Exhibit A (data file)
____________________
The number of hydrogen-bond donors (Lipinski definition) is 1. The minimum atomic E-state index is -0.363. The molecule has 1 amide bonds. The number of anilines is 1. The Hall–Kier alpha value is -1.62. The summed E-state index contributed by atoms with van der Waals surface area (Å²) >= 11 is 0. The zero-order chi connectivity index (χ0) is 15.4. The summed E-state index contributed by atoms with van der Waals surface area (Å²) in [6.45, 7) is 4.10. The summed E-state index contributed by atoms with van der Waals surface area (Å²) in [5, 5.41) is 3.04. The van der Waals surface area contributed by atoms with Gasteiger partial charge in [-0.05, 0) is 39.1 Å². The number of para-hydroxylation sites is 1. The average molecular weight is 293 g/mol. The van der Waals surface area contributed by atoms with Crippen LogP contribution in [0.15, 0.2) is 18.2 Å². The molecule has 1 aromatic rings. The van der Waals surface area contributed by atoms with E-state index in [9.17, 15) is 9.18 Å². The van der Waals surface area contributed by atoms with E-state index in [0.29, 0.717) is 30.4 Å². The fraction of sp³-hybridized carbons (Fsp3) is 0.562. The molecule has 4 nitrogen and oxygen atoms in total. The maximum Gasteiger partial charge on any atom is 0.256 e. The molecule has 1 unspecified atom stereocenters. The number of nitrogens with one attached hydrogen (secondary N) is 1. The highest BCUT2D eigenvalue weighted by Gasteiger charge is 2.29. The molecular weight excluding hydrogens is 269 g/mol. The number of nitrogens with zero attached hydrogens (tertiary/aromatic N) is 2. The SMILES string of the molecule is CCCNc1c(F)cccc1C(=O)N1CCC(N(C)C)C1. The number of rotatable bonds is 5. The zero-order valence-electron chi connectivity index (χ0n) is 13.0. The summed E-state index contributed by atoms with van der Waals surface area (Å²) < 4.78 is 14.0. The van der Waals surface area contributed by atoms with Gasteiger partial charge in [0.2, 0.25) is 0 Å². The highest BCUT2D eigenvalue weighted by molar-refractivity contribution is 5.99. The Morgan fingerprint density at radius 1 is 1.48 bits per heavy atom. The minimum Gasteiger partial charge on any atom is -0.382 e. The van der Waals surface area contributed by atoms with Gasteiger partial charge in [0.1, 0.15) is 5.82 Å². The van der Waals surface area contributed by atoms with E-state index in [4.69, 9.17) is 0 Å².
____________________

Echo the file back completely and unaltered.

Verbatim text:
The number of hydrogen-bond donors (Lipinski definition) is 1. The minimum atomic E-state index is -0.363. The molecule has 1 amide bonds. The number of anilines is 1. The Hall–Kier alpha value is -1.62. The summed E-state index contributed by atoms with van der Waals surface area (Å²) >= 11 is 0. The zero-order chi connectivity index (χ0) is 15.4. The summed E-state index contributed by atoms with van der Waals surface area (Å²) in [6.45, 7) is 4.10. The summed E-state index contributed by atoms with van der Waals surface area (Å²) in [5, 5.41) is 3.04. The van der Waals surface area contributed by atoms with Gasteiger partial charge in [-0.05, 0) is 39.1 Å². The number of para-hydroxylation sites is 1. The average molecular weight is 293 g/mol. The van der Waals surface area contributed by atoms with Crippen LogP contribution in [0.15, 0.2) is 18.2 Å². The molecule has 1 aromatic rings. The van der Waals surface area contributed by atoms with E-state index in [9.17, 15) is 9.18 Å². The van der Waals surface area contributed by atoms with E-state index in [0.29, 0.717) is 30.4 Å². The fraction of sp³-hybridized carbons (Fsp3) is 0.562. The molecule has 4 nitrogen and oxygen atoms in total. The maximum Gasteiger partial charge on any atom is 0.256 e. The molecule has 1 unspecified atom stereocenters. The number of nitrogens with one attached hydrogen (secondary N) is 1. The highest BCUT2D eigenvalue weighted by Gasteiger charge is 2.29. The molecular weight excluding hydrogens is 269 g/mol. The number of nitrogens with zero attached hydrogens (tertiary/aromatic N) is 2. The SMILES string of the molecule is CCCNc1c(F)cccc1C(=O)N1CCC(N(C)C)C1. The number of rotatable bonds is 5. The zero-order valence-electron chi connectivity index (χ0n) is 13.0. The summed E-state index contributed by atoms with van der Waals surface area (Å²) < 4.78 is 14.0. The van der Waals surface area contributed by atoms with Gasteiger partial charge in [0.2, 0.25) is 0 Å². The highest BCUT2D eigenvalue weighted by molar-refractivity contribution is 5.99. The Morgan fingerprint density at radius 1 is 1.48 bits per heavy atom. The minimum Gasteiger partial charge on any atom is -0.382 e. The van der Waals surface area contributed by atoms with Gasteiger partial charge in [0.1, 0.15) is 5.82 Å². The van der Waals surface area contributed by atoms with E-state index in [4.69, 9.17) is 0 Å².